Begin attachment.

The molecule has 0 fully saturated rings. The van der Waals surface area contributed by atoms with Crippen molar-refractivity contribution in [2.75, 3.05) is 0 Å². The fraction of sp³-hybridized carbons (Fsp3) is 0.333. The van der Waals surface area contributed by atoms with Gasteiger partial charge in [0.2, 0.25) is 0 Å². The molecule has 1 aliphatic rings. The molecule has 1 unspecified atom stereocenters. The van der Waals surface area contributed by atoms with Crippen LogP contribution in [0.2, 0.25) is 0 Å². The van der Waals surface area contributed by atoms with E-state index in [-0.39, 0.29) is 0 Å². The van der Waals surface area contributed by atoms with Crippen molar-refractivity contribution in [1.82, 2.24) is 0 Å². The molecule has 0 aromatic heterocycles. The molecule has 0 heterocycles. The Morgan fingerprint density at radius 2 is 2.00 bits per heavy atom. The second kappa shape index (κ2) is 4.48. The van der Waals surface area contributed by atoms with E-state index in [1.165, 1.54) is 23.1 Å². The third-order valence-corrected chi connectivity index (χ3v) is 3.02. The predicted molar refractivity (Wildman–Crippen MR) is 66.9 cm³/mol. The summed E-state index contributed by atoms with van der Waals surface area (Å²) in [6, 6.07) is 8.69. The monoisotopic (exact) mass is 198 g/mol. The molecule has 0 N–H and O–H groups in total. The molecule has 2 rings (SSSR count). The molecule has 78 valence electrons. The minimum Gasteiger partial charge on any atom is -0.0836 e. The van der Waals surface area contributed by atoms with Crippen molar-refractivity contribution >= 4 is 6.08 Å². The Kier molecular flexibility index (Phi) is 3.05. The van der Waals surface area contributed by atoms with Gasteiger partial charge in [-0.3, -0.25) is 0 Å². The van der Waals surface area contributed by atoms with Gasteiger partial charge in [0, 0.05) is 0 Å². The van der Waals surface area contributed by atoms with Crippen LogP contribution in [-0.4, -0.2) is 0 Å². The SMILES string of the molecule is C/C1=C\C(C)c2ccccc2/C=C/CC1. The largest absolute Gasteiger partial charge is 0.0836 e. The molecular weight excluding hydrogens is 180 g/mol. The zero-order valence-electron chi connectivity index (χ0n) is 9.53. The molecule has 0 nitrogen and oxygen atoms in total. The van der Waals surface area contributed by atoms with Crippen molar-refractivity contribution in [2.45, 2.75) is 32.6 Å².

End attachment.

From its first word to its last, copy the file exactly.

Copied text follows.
The molecule has 0 fully saturated rings. The van der Waals surface area contributed by atoms with Crippen molar-refractivity contribution in [2.75, 3.05) is 0 Å². The fraction of sp³-hybridized carbons (Fsp3) is 0.333. The van der Waals surface area contributed by atoms with Gasteiger partial charge in [0.2, 0.25) is 0 Å². The molecule has 1 aliphatic rings. The molecule has 1 unspecified atom stereocenters. The van der Waals surface area contributed by atoms with Crippen LogP contribution in [0.2, 0.25) is 0 Å². The van der Waals surface area contributed by atoms with E-state index in [-0.39, 0.29) is 0 Å². The van der Waals surface area contributed by atoms with Crippen molar-refractivity contribution in [1.82, 2.24) is 0 Å². The molecule has 0 aromatic heterocycles. The molecule has 0 heterocycles. The Morgan fingerprint density at radius 2 is 2.00 bits per heavy atom. The second kappa shape index (κ2) is 4.48. The van der Waals surface area contributed by atoms with E-state index in [1.165, 1.54) is 23.1 Å². The third-order valence-corrected chi connectivity index (χ3v) is 3.02. The predicted molar refractivity (Wildman–Crippen MR) is 66.9 cm³/mol. The summed E-state index contributed by atoms with van der Waals surface area (Å²) in [6, 6.07) is 8.69. The monoisotopic (exact) mass is 198 g/mol. The molecule has 0 N–H and O–H groups in total. The molecule has 2 rings (SSSR count). The molecule has 78 valence electrons. The minimum Gasteiger partial charge on any atom is -0.0836 e. The van der Waals surface area contributed by atoms with Crippen molar-refractivity contribution >= 4 is 6.08 Å². The Kier molecular flexibility index (Phi) is 3.05. The van der Waals surface area contributed by atoms with Gasteiger partial charge in [-0.3, -0.25) is 0 Å². The van der Waals surface area contributed by atoms with Gasteiger partial charge in [0, 0.05) is 0 Å². The van der Waals surface area contributed by atoms with Crippen LogP contribution in [-0.4, -0.2) is 0 Å². The SMILES string of the molecule is C/C1=C\C(C)c2ccccc2/C=C/CC1. The largest absolute Gasteiger partial charge is 0.0836 e. The molecular weight excluding hydrogens is 180 g/mol. The zero-order valence-electron chi connectivity index (χ0n) is 9.53. The molecule has 0 nitrogen and oxygen atoms in total. The van der Waals surface area contributed by atoms with Crippen molar-refractivity contribution in [2.45, 2.75) is 32.6 Å².